Security daily (05-02-2021)

Serbian man extradited to US over cryptocurrency mining fraud scheme

Serbia extradited a man to the U.S. to face charges that he and his partners defrauded investors out of more than $70 million, in part by touting phony cryptocurrency mining companies, authorities announced Friday. The Serbian man, Antonije Stojilkovic, stands accused of conspiracy to commit fraud and money laundering, charges for which he could face 20 years in prison. “This $70 million scam spanned several continents, targeting American citizens and foreigners alike,” said Prerak Shah, acting U.S. Attorney for the Northern District of Texas. “The U.S. Department of Justice will not relent in our fight against cybercrime.” Stojilkovic and his co-conspirators advertised that their cryptocurrency mining platforms would allow investors to “purchase bitcoin at half market price!!” because of a “24-7 mining” operation at “facilities ‘worldwide,’” according to a Justice Department press release.  In propping up those companies and others devoted to binary options — more than 20 in all […] The post Serbian man extradited to US over cryptocurrency mining fraud scheme appeared first on CyberScoop. (CyberScoop)

FBI leaned on Dutch cops' hacking in Emotet disruption

U.S. and European law enforcement agencies last week conducted an extraordinary crackdown on Emotet, a botnet of infected computers that has defrauded victims of millions. The operation involved officials from nine governments, but one move was decisive: Dutch police used their cyber authorities to infiltrate Emotet infrastructure. They slipped a software update onto the servers that cut off communications between infected computers and the botnet, halting its spread. For the FBI, it was a lesson in how its foreign allies are sometimes better positioned than the bureau to make an arrest or even deploy offensive cyber capabilities. The bureau had tracked Emotet since 2017, when it caused more than $1.4 million in damage to a North Carolina school’s computer systems. The Department of Homeland Security has estimated that it cost an average of $1 million to clean up after each Emotet incident, though officials were not more specific in how […] The post FBI leaned on Dutch cops' hacking in Emotet disruption appeared first on CyberScoop. (CyberScoop)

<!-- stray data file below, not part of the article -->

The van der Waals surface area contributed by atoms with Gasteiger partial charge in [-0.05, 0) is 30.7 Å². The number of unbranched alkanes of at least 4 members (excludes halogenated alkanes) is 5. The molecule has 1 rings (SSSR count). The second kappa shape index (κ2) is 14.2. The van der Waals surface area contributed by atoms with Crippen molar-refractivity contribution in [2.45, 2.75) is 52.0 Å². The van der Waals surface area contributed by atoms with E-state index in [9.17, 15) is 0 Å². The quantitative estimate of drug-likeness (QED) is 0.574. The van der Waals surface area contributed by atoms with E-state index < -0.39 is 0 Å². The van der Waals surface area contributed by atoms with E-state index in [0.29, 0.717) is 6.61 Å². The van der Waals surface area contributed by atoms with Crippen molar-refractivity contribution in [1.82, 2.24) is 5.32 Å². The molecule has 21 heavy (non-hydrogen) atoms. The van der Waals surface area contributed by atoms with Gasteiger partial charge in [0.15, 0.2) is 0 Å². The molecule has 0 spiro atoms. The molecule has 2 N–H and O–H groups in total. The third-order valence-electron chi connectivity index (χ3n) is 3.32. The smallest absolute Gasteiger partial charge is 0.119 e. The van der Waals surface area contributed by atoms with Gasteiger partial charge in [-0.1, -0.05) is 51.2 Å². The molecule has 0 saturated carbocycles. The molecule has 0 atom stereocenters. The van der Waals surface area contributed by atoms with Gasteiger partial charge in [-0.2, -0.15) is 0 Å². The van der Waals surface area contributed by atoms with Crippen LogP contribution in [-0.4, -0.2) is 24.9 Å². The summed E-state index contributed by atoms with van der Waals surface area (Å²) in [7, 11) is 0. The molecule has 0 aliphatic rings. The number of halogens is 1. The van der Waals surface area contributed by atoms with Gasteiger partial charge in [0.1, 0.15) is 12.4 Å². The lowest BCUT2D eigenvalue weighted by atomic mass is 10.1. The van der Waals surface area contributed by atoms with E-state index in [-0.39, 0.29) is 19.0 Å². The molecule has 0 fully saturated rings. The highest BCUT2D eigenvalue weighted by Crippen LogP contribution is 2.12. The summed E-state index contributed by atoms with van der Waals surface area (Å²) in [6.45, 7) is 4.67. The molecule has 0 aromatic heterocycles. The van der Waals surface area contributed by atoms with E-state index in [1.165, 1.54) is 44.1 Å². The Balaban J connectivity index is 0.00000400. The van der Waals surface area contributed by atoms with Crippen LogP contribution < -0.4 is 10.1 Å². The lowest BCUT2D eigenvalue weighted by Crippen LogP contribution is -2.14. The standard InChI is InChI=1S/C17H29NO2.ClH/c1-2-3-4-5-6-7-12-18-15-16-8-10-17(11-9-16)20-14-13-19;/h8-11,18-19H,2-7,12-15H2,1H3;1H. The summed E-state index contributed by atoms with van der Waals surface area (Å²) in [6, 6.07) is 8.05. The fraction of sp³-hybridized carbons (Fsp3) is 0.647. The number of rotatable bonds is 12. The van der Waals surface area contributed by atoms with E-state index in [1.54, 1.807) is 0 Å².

Researchers find financial ties between notorious ransomware gangs

The number of ransomware strains that lock up systems throughout the global internet might suggest an immeasureable number of independent hackers are plundering victims’ data. In fact, new research suggests that digital extortion specialists are more closely connected than they may appear. Researchers at Chainalysis, a software firm that works with law enfocement agencies, on Thursday said they have found connections that suggest collaboration between hackers who have used the Maze, Egregor, SunCrypt and DoppelPaymer hacking tools. Each of these groups operate as ransomware-as-a-service, meaning they lease access to their malware to affiliates who then run ransomware attacks, which can make attribution trickier. When tracking some recent ransom payments to the Maze gang through a series of intermediaries, researchers determined that Maze was sharing some of the payout with a suspected SunCrypt cutout, according to a blog on the research, which was published Thursday. Maze has been tied to attacks […] The post Researchers find financial ties between notorious ransomware gangs appeared first on CyberScoop. (CyberScoop)